I should probably start this review with a confession. I only read "Maria, or the Wrongs of Women" in this volume. I will probably return to read "Mary," but at the present time I was mostly interested in the second novel in this volume (mainly because who doesn't love a good story about a heroine trapped in a madhouse?) This novel, though a couple hundred years old now, really pulled at my heartstrings. Maria is the product of a bad marriage and a nearly as bad upbringing. Her mother hates her b I should probably start this review with a confession. I only read "Maria, or the Wrongs of Women" in this volume. I will probably return to read "Mary," but at the present time I was mostly interested in the second novel in this volume (mainly because who doesn't love a good story about a heroine trapped in a madhouse?) This novel, though a couple hundred years old now, really pulled at my heartstrings. Maria is the product of a bad marriage and a nearly as bad upbringing. Her mother hates her because she is not the well-beloved heir of the family. Her father is authoritarian. Her husband, though he seemed fine on the surface, is a cheat and a swindler. Even her lover, if the remaining fragments of the novel are to be believed, is not good for her. In short, Maria has it bad. Wollstonecraft, in the novel, is making a clearly polemical point: marriage should not be the only option for women. She rages against the oppressions of man-made laws throughout the text, in a way that is refreshing considering the only literature I had read anywhere near this period was Jane Austen and her deification of the man in the marriage equation. Jane Austen is great, don't get me wrong, but she doesn't exactly portray the plight of the vast majority of women in unhappy marriages. There is more to the story, in other words, than simply living happily ever after at Pemberley. Wollstonecraft provides this missing subject matter. In short, I love a good short classic and especially a proto-feminist one. 5 stars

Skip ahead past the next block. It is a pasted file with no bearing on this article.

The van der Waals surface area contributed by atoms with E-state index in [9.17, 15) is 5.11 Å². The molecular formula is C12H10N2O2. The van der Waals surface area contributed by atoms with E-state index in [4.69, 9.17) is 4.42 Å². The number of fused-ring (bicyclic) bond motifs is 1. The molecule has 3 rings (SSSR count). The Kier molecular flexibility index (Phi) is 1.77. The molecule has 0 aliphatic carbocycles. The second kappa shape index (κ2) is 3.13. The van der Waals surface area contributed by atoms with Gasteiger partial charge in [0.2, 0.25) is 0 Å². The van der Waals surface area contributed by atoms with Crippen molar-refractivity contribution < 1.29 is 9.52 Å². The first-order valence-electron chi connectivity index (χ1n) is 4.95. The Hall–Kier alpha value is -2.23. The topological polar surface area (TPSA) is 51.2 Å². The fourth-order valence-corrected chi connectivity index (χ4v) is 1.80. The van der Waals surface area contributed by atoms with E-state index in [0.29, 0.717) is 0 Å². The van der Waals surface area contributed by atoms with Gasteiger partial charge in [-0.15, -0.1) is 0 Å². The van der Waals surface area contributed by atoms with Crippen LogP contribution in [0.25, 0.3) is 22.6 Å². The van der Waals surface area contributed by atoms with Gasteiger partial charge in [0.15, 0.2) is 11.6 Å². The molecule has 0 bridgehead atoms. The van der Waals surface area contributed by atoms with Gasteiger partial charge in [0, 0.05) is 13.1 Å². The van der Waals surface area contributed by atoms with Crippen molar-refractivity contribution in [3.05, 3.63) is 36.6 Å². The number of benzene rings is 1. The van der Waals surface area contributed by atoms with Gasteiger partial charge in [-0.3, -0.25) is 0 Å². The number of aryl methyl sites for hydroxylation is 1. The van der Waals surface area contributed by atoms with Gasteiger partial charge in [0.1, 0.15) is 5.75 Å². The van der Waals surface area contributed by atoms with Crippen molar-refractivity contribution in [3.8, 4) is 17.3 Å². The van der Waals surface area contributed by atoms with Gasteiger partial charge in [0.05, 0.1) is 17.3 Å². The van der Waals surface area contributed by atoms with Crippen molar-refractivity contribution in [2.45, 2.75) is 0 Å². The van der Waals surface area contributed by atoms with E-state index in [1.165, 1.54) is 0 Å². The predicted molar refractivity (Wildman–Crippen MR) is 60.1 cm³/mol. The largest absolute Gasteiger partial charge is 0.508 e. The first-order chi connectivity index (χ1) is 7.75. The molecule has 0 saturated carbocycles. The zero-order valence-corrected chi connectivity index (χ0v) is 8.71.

13. 4 out of 5

    Jessica

    One of my clients gave this to me as a "going away present" because I am abandoning him. He also told me, when I said I was leaving, that he "wasn't surprised," because "most people get tired of working with the poor and want to go do something more lucrative and interesting." When I asked him what had made me think this was a good thing to give me, he said, "because you women always want to read some kind of woman book, about WOMEN!" Then he gave me a twenty minute lecture about Mary Shelley, an One of my clients gave this to me as a "going away present" because I am abandoning him. He also told me, when I said I was leaving, that he "wasn't surprised," because "most people get tired of working with the poor and want to go do something more lucrative and interesting." When I asked him what had made me think this was a good thing to give me, he said, "because you women always want to read some kind of woman book, about WOMEN!" Then he gave me a twenty minute lecture about Mary Shelley, and all her trials and tribulations before and during the writing of Frankenstein, which is, he says arguably, the first science fiction novel. Will I ever read this? Probably not. But I will certainly treasure it, up until the day that I die.